The current council has continued a recycling service that was started by the previous Labour council, whereby one puts mixed recycling into an orange sack. A scheme has been introduced where that is now collected at the same time as general refuse. It might be said that there is nothing wrong with that, except that I have often sat behind the refuse vehicles and watched the recycling sacks being put in with the general refuse and mixed up with it. It is perhaps not surprising that the net result is that a London borough with a population that is educated and aware as far as recycling is concerned-frankly, it does not need to be told, at great public expense and waste, that it is a duty to recycle-is now recycling only 26 per cent. of its waste, which is about half of what the best councils are achieving. Before Conservative Members start lecturing the Government, as I have heard them doing this afternoon and on many other occasions, perhaps they should take the beam from their own eyes and look at what their own local authorities are doing around the country, which is on the whole, I am afraid, very little.
Let me start to conclude-I have only a few minutes left-by dealing with one or two other subjects that have been raised, which I would like to put as questions to Ministers. The first is the issue of green jobs. The Government have said, it is true, that 1.2 million people will be in green jobs by 2015. That is surely one of the key issues both for energy and the manufacturing sector. It seems to me that this is a win-win-win situation. First, investment in renewables and green manufacturing will help the country out of recession. Secondly, it will improve our security, as the ability to generate energy domestically is a far better alternative than relying on uncertain, unreliable and expensive sources of fossil fuels from overseas. Principally, however, if we are going to tackle climate change, it is a clear and absolute requirement massively to increase the percentage generation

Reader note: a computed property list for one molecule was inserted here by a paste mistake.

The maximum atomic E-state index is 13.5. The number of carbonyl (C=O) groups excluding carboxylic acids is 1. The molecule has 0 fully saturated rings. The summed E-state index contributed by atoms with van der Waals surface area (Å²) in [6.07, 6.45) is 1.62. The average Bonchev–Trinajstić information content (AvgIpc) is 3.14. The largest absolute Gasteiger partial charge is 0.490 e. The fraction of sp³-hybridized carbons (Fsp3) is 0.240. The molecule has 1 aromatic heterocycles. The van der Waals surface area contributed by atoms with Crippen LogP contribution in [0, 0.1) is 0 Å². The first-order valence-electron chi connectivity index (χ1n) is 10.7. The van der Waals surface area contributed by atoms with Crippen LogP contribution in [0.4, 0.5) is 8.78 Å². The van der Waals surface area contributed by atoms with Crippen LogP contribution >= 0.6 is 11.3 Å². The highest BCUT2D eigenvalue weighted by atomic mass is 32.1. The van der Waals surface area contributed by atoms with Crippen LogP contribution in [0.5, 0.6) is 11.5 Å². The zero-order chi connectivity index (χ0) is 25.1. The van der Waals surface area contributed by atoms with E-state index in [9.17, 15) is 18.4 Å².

of power through renewable sources. I am pleased to say that the target of 40 per cent. from low-carbon sources by 2020 is there and clearly stated.
I do not agree with everything that the environmental groups have to say. I do not agree with them about carbon capture and storage or, indeed, about nuclear power, because those methods will clearly be necessary. In the short term, however, the Government should make the investment in green jobs-whether they involve wind turbines, electric vehicles, hydroelectric schemes or nuclear projects-a priority. It is clearly not a priority for Opposition parties. Currently, 60 per cent. of applications for wind farms are turned down by Conservative councils. I do not think that the Government need to be lectured, but I do think that they need to do more in that regard.
Finally, let me refer my hon. Friend the Minister to the briefing for Copenhagen from Friends of the Earth. It makes two points. One relates to the need for developed countries to help the developing world to make strides. The Minister may not need to be told that, because the Prime Minister's statement on the European Council meeting earlier this week showed that once again he is leading the field in ensuring that money is made available to that end. The other issue, which is perhaps more contentious, is offsetting, which Friends of the Earth thinks should not be part of the climate change agenda. I might not go that far, but I would say that the developed world has an obligation not simply to offset-not simply to rid itself of its burden through deforestation programmes or other means-but actually to cut emissions. The Government need to address that at Copenhagen.
I believe-I think that this has been acknowledged on all sides-that the Prime Minister and the Secretary of State have been doing a fantastic job so far in leading the international agenda, but it is clearly necessary to go further. The developed world must take more of a lead in ensuring that climate change is tackled.